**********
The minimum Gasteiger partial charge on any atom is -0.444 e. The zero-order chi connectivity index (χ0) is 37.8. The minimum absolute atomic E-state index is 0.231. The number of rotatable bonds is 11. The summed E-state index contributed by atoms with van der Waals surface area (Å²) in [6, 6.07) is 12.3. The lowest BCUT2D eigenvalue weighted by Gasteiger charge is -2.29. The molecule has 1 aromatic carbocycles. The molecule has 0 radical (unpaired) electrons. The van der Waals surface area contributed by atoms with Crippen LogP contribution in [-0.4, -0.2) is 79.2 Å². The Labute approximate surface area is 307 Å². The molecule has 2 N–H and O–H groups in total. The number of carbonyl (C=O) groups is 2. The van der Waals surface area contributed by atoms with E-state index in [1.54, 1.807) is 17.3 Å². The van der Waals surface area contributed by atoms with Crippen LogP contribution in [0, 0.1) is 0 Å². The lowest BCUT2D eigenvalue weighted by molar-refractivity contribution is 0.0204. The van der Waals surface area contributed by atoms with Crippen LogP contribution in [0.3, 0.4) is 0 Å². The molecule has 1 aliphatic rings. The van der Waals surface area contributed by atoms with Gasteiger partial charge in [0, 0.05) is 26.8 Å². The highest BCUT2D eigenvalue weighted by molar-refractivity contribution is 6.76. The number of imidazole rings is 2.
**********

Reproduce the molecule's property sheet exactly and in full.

The minimum Gasteiger partial charge on any atom is -0.444 e. The zero-order chi connectivity index (χ0) is 37.8. The minimum absolute atomic E-state index is 0.231. The number of rotatable bonds is 11. The summed E-state index contributed by atoms with van der Waals surface area (Å²) in [6, 6.07) is 12.3. The lowest BCUT2D eigenvalue weighted by Gasteiger charge is -2.29. The molecule has 1 aromatic carbocycles. The molecule has 0 radical (unpaired) electrons. The van der Waals surface area contributed by atoms with Crippen LogP contribution in [-0.4, -0.2) is 79.2 Å². The Labute approximate surface area is 307 Å². The molecule has 2 N–H and O–H groups in total. The number of carbonyl (C=O) groups is 2. The van der Waals surface area contributed by atoms with E-state index in [1.54, 1.807) is 17.3 Å². The van der Waals surface area contributed by atoms with Crippen LogP contribution in [0, 0.1) is 0 Å². The lowest BCUT2D eigenvalue weighted by molar-refractivity contribution is 0.0204. The van der Waals surface area contributed by atoms with Crippen LogP contribution in [0.3, 0.4) is 0 Å². The molecule has 1 aliphatic rings. The van der Waals surface area contributed by atoms with Gasteiger partial charge in [0, 0.05) is 26.8 Å². The highest BCUT2D eigenvalue weighted by molar-refractivity contribution is 6.76. The number of imidazole rings is 2.